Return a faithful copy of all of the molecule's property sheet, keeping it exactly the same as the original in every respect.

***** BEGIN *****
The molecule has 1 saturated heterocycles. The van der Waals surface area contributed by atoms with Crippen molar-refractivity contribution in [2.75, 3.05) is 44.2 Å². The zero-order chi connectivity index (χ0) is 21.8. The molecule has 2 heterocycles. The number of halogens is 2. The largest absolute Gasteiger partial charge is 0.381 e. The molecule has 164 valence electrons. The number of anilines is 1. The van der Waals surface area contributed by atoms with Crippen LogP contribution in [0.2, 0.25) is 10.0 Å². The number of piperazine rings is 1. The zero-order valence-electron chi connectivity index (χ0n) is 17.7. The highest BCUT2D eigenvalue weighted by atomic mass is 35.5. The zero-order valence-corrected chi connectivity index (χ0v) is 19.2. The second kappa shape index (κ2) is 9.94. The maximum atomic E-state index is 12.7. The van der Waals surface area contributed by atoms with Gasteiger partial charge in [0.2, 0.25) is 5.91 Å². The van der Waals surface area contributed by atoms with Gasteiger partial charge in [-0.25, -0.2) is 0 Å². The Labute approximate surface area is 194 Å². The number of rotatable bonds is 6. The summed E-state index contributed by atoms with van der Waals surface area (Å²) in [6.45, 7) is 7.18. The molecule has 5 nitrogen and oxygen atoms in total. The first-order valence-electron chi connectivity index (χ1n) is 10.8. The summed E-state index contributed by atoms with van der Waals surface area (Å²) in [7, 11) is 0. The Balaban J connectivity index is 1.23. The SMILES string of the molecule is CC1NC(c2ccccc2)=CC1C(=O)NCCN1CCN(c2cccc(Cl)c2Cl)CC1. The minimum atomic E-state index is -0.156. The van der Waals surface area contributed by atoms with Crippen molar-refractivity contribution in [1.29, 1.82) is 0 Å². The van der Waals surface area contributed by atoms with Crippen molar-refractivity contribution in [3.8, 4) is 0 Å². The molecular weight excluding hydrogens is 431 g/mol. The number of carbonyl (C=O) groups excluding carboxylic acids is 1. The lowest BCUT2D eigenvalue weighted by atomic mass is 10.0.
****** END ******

The molecule has 1 saturated heterocycles. The van der Waals surface area contributed by atoms with Crippen molar-refractivity contribution in [2.75, 3.05) is 44.2 Å². The zero-order chi connectivity index (χ0) is 21.8. The molecule has 2 heterocycles. The number of halogens is 2. The largest absolute Gasteiger partial charge is 0.381 e. The molecule has 164 valence electrons. The number of anilines is 1. The van der Waals surface area contributed by atoms with Crippen LogP contribution in [0.2, 0.25) is 10.0 Å². The number of piperazine rings is 1. The zero-order valence-electron chi connectivity index (χ0n) is 17.7. The highest BCUT2D eigenvalue weighted by atomic mass is 35.5. The zero-order valence-corrected chi connectivity index (χ0v) is 19.2. The second kappa shape index (κ2) is 9.94. The maximum atomic E-state index is 12.7. The van der Waals surface area contributed by atoms with Gasteiger partial charge in [0.2, 0.25) is 5.91 Å². The van der Waals surface area contributed by atoms with Gasteiger partial charge in [-0.25, -0.2) is 0 Å². The Labute approximate surface area is 194 Å². The number of rotatable bonds is 6. The summed E-state index contributed by atoms with van der Waals surface area (Å²) in [6.45, 7) is 7.18. The molecule has 5 nitrogen and oxygen atoms in total. The first-order valence-electron chi connectivity index (χ1n) is 10.8. The summed E-state index contributed by atoms with van der Waals surface area (Å²) in [7, 11) is 0. The Balaban J connectivity index is 1.23. The SMILES string of the molecule is CC1NC(c2ccccc2)=CC1C(=O)NCCN1CCN(c2cccc(Cl)c2Cl)CC1. The minimum atomic E-state index is -0.156. The van der Waals surface area contributed by atoms with Crippen molar-refractivity contribution in [1.29, 1.82) is 0 Å². The van der Waals surface area contributed by atoms with Crippen molar-refractivity contribution in [3.8, 4) is 0 Å². The molecular weight excluding hydrogens is 431 g/mol. The number of carbonyl (C=O) groups excluding carboxylic acids is 1. The lowest BCUT2D eigenvalue weighted by atomic mass is 10.0.